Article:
Of course I thought this was nonsense at the time. Like all the execs, he just didn't get it.

But what does this mean to me now? It means, sure, you can (and should!) do all that product/application security goodness. But every new technology (Web 2.0, Vista, VoIP, IPS, NAC whatever) is going to be broken as hell (or at least appear so, because all it takes is one hole, right?) when it first hits the streets.

Not only has the endless vulnerability drum-beat gotten old, I'm not sure of the point anymore. The terrain that must be defend is endless and particularly difficult for vendors (such as Cisco) that do much of their product development via acquisition. Although it is no cake walk for those that do everything in house. And just like the real wars, it is difficult to know the scorecard, since most of the time we only know about those that "get though" and there is only one interpretation of publicly available information: that we are losing.

Wednesday, May 09, 2007

All that is wrong with presidential politics

This CNN story on the $150 check by Ann Romney to Planned Parenthood. Who cares? And abortion is one of those "high school debate topics" that gets way too much attention every four years. However, fellow Texan (I still have my license plates until July, that counts!) Ron Paul's Youtube Concatenation is sort of interesting. But, then again, I like candidates that have no chance. Bonus points for those that have a crazy gleam in their eyes like McCain did in 2000, but alas no more. The great thing is my vote won't count next year here any more than my vote counted in Texas in 2004. Not a bit o' difference.

Tuesday, May 08, 2007

Drupal/PHP You Win for the night

Last three hours battling Drupal on Dapper (PHP 5.1) and the dreaded Access Denied Error after you created your admin. I swear I had this working a month ago.

This doesn't work
root@karlov:/var/www# dpkg -l | grep php
ii libapache2-mod-php5 5.1.2-1ubuntu3.7 server-side, HTML-embedded scripting languag
ii php5-common 5.1.2-1ubuntu3.7 Common files for packages built from the php
ii php5-gd 5.1.2-1ubuntu3.7 GD module for php5
ii php5-mysql 5.1.2-1ubuntu3.7 MySQL module for php5
ii php5-mysqli 5.1.2-1ubuntu3.7 MySQL Improved module for php5

This still did!
root@ubuntu:/var/www# dpkg -l | grep php
ii libapache2-mod-php5 5.1.2-1ubuntu3.6 server-side, HTML-embedded scripting languag
ii php5-common 5.1.2-1ubuntu3.6 Common files for packages built from the php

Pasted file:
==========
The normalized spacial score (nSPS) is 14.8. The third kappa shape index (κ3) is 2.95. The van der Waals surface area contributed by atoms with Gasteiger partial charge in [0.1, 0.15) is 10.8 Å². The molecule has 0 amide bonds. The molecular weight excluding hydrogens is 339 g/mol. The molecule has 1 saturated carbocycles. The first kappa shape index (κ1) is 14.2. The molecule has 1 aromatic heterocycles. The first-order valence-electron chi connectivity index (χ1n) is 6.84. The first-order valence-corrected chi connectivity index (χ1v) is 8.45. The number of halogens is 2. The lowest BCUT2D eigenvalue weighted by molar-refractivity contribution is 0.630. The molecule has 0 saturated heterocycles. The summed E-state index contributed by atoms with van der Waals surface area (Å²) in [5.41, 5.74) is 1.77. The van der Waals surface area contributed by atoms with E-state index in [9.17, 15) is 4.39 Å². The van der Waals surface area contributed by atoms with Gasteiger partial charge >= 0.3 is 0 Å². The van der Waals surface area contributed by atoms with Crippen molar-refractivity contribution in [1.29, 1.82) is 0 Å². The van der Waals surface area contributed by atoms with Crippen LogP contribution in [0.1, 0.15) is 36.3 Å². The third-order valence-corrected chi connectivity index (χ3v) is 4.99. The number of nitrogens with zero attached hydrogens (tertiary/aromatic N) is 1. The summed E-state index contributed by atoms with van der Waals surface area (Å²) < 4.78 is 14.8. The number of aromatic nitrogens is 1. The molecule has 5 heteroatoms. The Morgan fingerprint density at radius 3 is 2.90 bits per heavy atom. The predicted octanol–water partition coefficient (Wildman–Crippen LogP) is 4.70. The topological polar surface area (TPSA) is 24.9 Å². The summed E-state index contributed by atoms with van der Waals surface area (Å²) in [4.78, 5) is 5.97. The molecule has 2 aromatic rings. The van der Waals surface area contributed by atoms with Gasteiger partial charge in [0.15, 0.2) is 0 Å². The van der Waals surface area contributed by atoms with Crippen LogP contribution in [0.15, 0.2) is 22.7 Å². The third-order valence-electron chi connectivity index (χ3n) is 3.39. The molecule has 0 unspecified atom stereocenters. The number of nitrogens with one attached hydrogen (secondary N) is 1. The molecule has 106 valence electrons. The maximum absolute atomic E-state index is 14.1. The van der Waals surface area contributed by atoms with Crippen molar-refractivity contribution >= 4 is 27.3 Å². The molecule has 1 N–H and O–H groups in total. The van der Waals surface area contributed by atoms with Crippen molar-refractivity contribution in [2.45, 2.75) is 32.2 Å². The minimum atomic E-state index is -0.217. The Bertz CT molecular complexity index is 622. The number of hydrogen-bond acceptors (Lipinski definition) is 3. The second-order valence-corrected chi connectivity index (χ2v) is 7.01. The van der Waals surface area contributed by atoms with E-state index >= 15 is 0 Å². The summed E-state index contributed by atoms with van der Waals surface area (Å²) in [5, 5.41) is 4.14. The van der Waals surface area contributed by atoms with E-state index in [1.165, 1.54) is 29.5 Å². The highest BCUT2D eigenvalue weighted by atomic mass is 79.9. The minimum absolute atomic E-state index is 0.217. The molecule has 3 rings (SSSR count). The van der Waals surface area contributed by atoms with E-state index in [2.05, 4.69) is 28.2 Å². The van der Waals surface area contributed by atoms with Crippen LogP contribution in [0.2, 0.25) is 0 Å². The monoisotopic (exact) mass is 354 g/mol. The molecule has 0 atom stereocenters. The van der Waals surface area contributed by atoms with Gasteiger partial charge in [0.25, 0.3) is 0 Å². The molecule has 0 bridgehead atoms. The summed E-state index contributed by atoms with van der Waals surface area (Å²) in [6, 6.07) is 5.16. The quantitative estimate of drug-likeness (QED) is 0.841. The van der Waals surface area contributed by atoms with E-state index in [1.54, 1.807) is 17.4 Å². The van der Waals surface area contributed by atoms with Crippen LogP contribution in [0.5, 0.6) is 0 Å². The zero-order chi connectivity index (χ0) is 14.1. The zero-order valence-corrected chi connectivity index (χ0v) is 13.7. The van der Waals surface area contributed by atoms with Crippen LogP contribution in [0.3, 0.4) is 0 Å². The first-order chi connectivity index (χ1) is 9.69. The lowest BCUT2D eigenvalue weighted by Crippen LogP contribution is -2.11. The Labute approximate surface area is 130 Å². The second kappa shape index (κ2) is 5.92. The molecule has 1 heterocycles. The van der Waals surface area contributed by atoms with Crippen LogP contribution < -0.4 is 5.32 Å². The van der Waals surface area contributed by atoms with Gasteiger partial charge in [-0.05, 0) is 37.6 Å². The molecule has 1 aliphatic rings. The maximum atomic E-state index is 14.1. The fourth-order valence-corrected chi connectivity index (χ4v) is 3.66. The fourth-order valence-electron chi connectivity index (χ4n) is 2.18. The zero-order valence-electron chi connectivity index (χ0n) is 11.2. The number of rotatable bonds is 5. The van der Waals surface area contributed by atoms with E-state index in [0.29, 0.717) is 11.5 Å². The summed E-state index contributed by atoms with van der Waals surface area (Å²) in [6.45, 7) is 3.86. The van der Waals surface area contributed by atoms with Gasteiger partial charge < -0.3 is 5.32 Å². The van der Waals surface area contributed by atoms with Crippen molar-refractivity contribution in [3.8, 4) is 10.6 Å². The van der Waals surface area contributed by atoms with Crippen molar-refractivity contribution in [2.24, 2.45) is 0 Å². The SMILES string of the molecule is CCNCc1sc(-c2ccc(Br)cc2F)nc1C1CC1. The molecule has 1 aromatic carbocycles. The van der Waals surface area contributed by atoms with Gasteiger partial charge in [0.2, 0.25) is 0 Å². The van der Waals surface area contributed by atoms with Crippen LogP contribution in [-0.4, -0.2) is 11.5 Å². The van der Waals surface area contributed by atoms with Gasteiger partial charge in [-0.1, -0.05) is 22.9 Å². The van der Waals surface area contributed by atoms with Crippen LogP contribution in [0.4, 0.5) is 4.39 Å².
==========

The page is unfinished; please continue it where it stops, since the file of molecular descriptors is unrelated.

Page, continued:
ii php5-gd 5.1.2-1ubuntu3.6 GD module for php5
ii php5-mysql 5.1.2-1ubuntu3.6 MySQL module for php5
ii php5-mysqli 5.1.2-1ubuntu3.6

Nah, the security update didn't break something...

Damn you PHP, damn you!

Sunday, May 06, 2007

We're Two Weeks out from UbuntuTrinux 0.1 (or how I defeated Unix98 ptys)

So the big new feature in the latest (050607) ubuntutrinux snapshot release is a working SSH2 server (courtesy of Dropbear.) Like Busybox, it has added a lot of features since I last built it back in 2003. There is now a small SSH client (ssh is symlinked to dbclient) and it includes some version of scp from OpenSSH. So scp (at least to Trinux boxes) works as well.

As the title suggests, we're getting close to an initial (0.1) release. I'm this close to finalizing the feature list. If you followed the link you see that goal for the 0.2 release is finishing the .yaml configuration file and 0.3 an IOS-like shell using the Ruby Cmd module. But back to Dropbear...

For others that might be want to include it (or get the Busybox telnetd server working) in a small distro, the key (but not terribly difficult) technical hurdle to overcome is to ensure the kernel had Unix98 pseudoterminal support and that the device files are present. I had the former, but not the latter.

Basically you need kernel support, the "multiplexer device" (/dev/ptmx), and a /dev/pts directory as you can see below:

trinux# ls -al /dev/ptmx
crw-rw-rw- 1 root root 5, 2 May 7 12:02 /dev/ptmx
trinux# ls -al /dev/pt
/dev/ptmx /dev/pts/
trinux# ls -al /dev/pts
drwxr-xr-x 2 root root 0 May 7 12:01 .
drwxr-xr-x 3 root root 0 May 7 12:01 ..
crw--w--w- 1 root root 136, 0 May 7 12:02 0
trinux# cat /proc/config.gz | gunzip | grep PTY
The device files with the major number of 136 are created dynamically for each pair. The Linux Text Terminal Howto has good info on this. The kernel config file in /proc is nice, huh. I wonder if the BSDs have something like that. I doubt it.